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Chapter 1 A Southern Assignment
Sunday, the sixth of June, 1903, broke the monotony of the life that we were leading at the Post of Hassi-Inifel by two events of unequal importance, the arrival of a letter from Mlle. de C--, and the latest numbers of the Official Journal of the French Republic.
"I have the Lieutenant's permission?" said Sergeant Chatelain, beginning to glance through the magazines he had just removed from their wrappings.
I acquiesced with a nod, already completely absorbed in reading Mlle. de C--'s letter.
"When this reaches you," was the gist of this charming being's letter, "mama and I will doubtless have left Paris for the country. If, in your distant parts, it might be a consolation to imagine me as bored here as you possibly can be, make the most of it. The Grand Prix is over. I played the horse you pointed out to me, and naturally, I lost. Last night we dined with the Martials de la Touche. Elias Chatrian was there, always amazingly young. I am sending you his last book, which has made quite a sensation. It seems that the Martials de la Touche are depicted there without disguise. I will add to it Bourget's last, and Loti's, and France's, and two or three of the latest music hall hits. In the political word, they say the law about congregations will meet with strenuous opposition. Nothing much in the theatres. I have taken out a summer subscription for l'Illustration. Would you care for it? In the country no one knows what to do. Always the same lot of idiots ready for tennis. I shall deserve no credit for writing to you often. Spare me your reflections concerning young Combemale. I am less than nothing of a feminist, having too much faith in those who tell me that I am pretty, in yourself in particular. But indeed, I grow wild at the idea that if I permitted myself half the familiarities with one of our lads that you have surely with your Ouled-Nails... . Enough of that, it is too unpleasant an idea."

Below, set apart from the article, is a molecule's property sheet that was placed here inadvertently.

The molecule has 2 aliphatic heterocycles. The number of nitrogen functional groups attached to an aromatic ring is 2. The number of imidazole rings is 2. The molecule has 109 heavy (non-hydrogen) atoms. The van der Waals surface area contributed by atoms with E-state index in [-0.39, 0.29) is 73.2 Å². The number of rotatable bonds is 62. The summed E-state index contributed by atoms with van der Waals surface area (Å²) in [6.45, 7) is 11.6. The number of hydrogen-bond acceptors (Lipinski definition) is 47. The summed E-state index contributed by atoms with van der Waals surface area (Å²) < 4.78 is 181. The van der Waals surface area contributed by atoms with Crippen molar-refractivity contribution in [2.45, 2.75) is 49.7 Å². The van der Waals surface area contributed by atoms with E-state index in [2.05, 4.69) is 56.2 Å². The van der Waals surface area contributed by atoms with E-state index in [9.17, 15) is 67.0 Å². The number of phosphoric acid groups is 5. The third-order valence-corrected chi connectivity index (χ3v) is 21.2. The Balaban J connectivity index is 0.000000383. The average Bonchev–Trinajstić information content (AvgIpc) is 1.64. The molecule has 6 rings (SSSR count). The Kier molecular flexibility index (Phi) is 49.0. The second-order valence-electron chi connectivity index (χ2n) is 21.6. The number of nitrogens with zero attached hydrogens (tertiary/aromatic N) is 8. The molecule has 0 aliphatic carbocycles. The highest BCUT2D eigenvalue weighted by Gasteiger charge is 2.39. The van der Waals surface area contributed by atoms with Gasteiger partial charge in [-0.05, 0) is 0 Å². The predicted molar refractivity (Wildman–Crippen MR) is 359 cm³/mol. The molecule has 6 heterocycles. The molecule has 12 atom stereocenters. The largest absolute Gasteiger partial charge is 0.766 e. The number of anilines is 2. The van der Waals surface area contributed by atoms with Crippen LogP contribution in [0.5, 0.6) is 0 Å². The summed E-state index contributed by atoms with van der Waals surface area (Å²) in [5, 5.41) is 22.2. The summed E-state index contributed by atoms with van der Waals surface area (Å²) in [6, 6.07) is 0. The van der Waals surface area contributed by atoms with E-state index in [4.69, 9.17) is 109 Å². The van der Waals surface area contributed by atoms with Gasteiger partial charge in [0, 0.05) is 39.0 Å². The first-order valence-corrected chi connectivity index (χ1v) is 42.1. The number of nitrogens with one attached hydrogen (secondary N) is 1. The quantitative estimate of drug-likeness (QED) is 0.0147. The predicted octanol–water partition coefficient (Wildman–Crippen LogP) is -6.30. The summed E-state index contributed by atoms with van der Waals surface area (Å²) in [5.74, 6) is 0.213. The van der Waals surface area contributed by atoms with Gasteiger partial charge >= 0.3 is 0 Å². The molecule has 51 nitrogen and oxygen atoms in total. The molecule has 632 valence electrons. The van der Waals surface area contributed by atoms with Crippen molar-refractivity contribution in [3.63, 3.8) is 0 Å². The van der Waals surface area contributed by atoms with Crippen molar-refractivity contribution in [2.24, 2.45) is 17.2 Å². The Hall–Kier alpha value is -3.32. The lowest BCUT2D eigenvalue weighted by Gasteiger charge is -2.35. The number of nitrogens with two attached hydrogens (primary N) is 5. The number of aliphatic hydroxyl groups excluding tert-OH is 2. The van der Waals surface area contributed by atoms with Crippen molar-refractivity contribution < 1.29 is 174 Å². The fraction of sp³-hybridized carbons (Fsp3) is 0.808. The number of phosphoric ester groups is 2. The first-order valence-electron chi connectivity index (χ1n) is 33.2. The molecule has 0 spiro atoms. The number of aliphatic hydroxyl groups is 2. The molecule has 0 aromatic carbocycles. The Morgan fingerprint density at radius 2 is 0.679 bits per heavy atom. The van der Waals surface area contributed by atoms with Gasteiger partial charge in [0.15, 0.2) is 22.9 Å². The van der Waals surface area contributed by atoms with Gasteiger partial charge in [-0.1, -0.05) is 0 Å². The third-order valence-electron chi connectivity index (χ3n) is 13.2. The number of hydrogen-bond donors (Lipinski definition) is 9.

I had reached this point in the prose of this advanced young woman when a scandalized exclamation of the Sergeant made me look up.
"They are up to something at the Ministry. See for yourself."
He handed me the Official. I read:
"By a decision of the first of May, 1903, Captain de Saint-Avit (André), unattached, is assigned to the Third Spahis, and appointed Commandant of the Post of Hassi-Inifel."
Chatelain's displeasure became fairly exuberant.
"Captain de Saint-Avit, Commandant of the Post. A post which has never had a slur upon it. They must take us for a dumping ground."
My surprise was as great as the Sergeant's. But just then I saw the evil, weasel-like face of Gourrut, the convict we used as clerk. He had stopped his scrawling and was listening with a sly interest.
"Sergeant, Captain de Saint-Avit is my ranking classmate," I answered dryly.
Chatelain saluted, and left the room. I followed.
"There, there," I said, clapping him on the back, "no hard feelings. Remember that in an hour we are starting for the oasis. Have the cartridges ready. It is of the utmost importance to restock the larder."
I went back to the office and motioned Gourrut to go. Left alone, I finished Mlle. de C--'s letter very quickly, and then reread the decision of the Ministry giving the post a new chief.
It was now five months that I had enjoyed that distinction, and on my word, I had accepted the responsibility well enough, and been very well pleased with the independence. I can even affirm, without taking too much credit for myself, that under my command discipline had been better maintained than under Captain Dieulivol, Saint-Avit's predecessor. A brave man, this Captain Dieulivol, a non-commissioned officer under Dodds and Duchesne, but subject to a terrible propensity for strong liquors, and too much incline